The response of the host is in line with other studies of D. melanogaster, which have shown that increased rates of parasitism favour higher resistance. Compared with our earlier artificial selection study of the same strain of host (Kraaijeveld & Godfray, 1997), the response reported here is weaker with resistance rising to approximately half that in the earlier experiment. Part of the reason for this is the difference in the intensity of parasitoid attack: Kraaijeveld & Godfray (1997) imposed an effective rate of 100% while we know from the numbers of flies and parasitoids emerging in the population cages that, given the measured rates of resistance and virulence, many hosts are escaping attack. Another factor affecting observed levels of resistance is the reduced competitive ability shown by larvae selected for higher resistance (Kraaijeveld & Godfray, 1997; Fellowes et al., 1998). Fellowes et al. (1999) argued that the proximate cause of the lower competitive ability was reduced feeding rate, a trait that has long been implicated in density-dependent selection in Drosophila (Joshi & Mueller, 1988, 1996). The fly populations exposed here to parasitoid attack had significantly lower larval feeding rates, and their body size indicated resource competition to be significant, which implies potentially that they suffer from lower competitive ability. However, competitive ability is likely to be frequency dependent and its worse consequences may not be experienced within a population where all flies are feeding more slowly.

A further potential explanation for the weaker response compared to the artificial selection lines is that our populations exposed to parasitism evolved behavioural traits leading to lower probabilities of being attacked in the first place and thus reducing the selection pressure on resistance. But, like Hughes & Sokolowski (1996), we did not find evidence for a shift in the proportions of rovers and sitters between our control and treatment populations (although the trend was in the direction opposite to that predicted). Note, however, that we used measurements of larval path length as an indicator of this trait and have not shown formally that the rover/sitter polymorphism occurs in our population.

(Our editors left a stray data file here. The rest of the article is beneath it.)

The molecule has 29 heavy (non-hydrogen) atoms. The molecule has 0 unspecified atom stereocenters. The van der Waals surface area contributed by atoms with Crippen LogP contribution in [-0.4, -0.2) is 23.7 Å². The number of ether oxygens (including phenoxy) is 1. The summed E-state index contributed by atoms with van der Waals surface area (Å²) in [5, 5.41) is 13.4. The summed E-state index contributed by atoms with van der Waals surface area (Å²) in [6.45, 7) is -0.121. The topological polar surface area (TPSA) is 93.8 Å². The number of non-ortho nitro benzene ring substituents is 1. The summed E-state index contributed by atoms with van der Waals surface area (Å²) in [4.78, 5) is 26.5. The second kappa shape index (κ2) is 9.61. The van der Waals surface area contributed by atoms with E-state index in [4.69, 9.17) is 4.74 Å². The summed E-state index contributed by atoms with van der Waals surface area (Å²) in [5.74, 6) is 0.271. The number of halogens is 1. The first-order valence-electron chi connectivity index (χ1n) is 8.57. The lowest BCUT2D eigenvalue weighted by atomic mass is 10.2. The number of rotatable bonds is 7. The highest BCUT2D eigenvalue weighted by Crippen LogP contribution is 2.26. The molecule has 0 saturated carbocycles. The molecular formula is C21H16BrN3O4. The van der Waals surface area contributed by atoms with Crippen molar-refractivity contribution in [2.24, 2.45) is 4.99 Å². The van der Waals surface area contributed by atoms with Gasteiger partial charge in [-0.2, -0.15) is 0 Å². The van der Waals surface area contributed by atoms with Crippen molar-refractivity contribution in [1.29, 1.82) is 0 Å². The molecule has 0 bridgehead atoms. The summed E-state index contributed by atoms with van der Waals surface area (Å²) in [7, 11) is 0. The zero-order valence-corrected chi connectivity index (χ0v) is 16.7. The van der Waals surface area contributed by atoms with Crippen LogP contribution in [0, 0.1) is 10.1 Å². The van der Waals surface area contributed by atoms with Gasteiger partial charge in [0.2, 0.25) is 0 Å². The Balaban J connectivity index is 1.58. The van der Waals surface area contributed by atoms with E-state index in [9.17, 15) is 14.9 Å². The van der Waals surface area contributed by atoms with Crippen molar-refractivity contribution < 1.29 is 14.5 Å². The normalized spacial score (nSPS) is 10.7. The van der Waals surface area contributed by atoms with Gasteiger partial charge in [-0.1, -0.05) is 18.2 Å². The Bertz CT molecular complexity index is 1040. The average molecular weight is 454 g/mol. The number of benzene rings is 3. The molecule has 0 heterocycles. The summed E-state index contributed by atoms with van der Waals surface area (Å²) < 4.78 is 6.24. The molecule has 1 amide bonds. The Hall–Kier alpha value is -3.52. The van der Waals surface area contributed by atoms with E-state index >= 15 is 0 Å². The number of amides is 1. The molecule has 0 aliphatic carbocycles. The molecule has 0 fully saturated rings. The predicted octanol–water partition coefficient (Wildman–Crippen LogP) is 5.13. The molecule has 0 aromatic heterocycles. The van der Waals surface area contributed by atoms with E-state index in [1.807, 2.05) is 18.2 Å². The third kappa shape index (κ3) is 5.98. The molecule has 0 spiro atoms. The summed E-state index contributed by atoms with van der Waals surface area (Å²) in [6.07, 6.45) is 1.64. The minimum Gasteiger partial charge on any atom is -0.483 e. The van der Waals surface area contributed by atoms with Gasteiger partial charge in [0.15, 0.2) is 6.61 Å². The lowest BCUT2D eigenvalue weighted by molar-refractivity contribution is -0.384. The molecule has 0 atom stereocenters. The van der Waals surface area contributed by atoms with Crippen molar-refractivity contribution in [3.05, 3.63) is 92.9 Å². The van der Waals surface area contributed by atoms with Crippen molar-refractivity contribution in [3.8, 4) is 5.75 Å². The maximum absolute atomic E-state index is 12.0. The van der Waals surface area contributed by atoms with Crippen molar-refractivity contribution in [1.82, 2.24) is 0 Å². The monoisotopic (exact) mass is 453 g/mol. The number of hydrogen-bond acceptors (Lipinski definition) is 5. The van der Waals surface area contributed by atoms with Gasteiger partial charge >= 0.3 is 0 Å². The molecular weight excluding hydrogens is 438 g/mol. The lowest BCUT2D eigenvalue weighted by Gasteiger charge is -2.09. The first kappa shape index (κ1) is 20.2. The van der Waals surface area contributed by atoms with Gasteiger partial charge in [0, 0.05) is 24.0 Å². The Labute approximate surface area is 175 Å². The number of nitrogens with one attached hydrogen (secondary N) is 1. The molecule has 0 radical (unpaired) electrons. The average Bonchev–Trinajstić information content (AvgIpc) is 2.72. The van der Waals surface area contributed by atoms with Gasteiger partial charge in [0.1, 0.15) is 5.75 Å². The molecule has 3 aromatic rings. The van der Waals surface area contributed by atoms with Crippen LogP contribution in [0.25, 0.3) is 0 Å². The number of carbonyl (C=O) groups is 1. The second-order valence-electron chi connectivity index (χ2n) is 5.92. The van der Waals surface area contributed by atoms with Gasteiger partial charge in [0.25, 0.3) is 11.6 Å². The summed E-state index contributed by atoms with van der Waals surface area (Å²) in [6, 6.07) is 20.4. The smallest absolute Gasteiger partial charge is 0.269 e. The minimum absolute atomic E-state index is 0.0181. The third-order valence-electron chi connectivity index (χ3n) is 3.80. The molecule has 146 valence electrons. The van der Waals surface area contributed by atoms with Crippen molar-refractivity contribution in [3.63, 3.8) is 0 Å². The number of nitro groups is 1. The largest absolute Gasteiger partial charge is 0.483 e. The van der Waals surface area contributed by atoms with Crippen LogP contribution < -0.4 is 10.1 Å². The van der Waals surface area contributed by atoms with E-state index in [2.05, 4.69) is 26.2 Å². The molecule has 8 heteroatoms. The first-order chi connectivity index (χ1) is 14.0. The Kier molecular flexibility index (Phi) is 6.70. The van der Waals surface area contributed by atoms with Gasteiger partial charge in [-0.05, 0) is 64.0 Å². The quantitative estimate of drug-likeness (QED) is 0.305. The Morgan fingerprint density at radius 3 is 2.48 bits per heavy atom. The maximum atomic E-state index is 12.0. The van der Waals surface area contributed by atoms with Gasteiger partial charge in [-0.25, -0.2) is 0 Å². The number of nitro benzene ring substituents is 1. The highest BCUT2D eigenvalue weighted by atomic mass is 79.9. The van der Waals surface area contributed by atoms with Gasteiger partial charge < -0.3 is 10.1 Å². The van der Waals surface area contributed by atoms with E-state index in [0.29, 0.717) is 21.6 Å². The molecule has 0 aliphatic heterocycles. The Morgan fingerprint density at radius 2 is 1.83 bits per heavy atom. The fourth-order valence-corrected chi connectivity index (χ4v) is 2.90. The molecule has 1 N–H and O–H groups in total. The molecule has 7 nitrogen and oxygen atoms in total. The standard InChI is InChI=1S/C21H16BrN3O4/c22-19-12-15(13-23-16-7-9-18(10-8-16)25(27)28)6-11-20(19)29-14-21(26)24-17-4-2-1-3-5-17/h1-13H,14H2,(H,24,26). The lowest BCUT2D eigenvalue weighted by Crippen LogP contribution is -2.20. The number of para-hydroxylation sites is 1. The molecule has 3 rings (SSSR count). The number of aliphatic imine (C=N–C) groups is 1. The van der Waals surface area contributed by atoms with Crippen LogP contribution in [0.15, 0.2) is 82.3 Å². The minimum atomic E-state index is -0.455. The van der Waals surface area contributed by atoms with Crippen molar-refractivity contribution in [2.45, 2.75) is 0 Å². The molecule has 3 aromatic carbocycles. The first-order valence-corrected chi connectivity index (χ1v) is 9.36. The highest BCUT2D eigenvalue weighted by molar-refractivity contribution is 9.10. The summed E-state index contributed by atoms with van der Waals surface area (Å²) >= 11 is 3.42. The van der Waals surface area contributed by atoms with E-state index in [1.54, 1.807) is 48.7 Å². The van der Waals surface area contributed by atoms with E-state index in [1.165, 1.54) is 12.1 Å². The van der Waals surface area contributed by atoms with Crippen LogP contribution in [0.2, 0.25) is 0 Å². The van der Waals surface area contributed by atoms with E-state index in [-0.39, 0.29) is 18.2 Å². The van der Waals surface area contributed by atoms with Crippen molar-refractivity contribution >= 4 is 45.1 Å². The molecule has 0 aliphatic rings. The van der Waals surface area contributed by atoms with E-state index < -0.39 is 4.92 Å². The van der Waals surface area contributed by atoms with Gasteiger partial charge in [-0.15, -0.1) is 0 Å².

Are there other factors apart from the presence of parasitoids that might lead to differences in resistance between treatments A and B/C? One possibility is that the intensity of competition is stronger when parasitoids are absent. If competitive ability was selected for in treatment A, then, given the trade-off between competitive ability and resistance, the results might be explained by a reduction in resistance in treatment A rather than an increase in treatments B and C. Several lines of evidence argue against this occurring in our experiments. First, the population size of flies in replicates of the three treatments was kept approximately constant. However, it is possible that parasitized larvae are weaker competitors than unparasitized larvae so that surviving flies in treatments B and C will have experienced reduced competition. Secondly, we found no difference in adult fly size across treatments and, as explained before, adult size can be used as a surrogate measure of larval competition. Finally, the resistance of control flies is similar to that in the base population, which indicates flies in treatments B and C have indeed increased their level of resistance. Thus the results do seem to be a direct consequence of selection imposed by parasitoid attack, even though the magnitude of the response may very well have been modulated by the constant background level of larval competition experienced by flies in our population cages.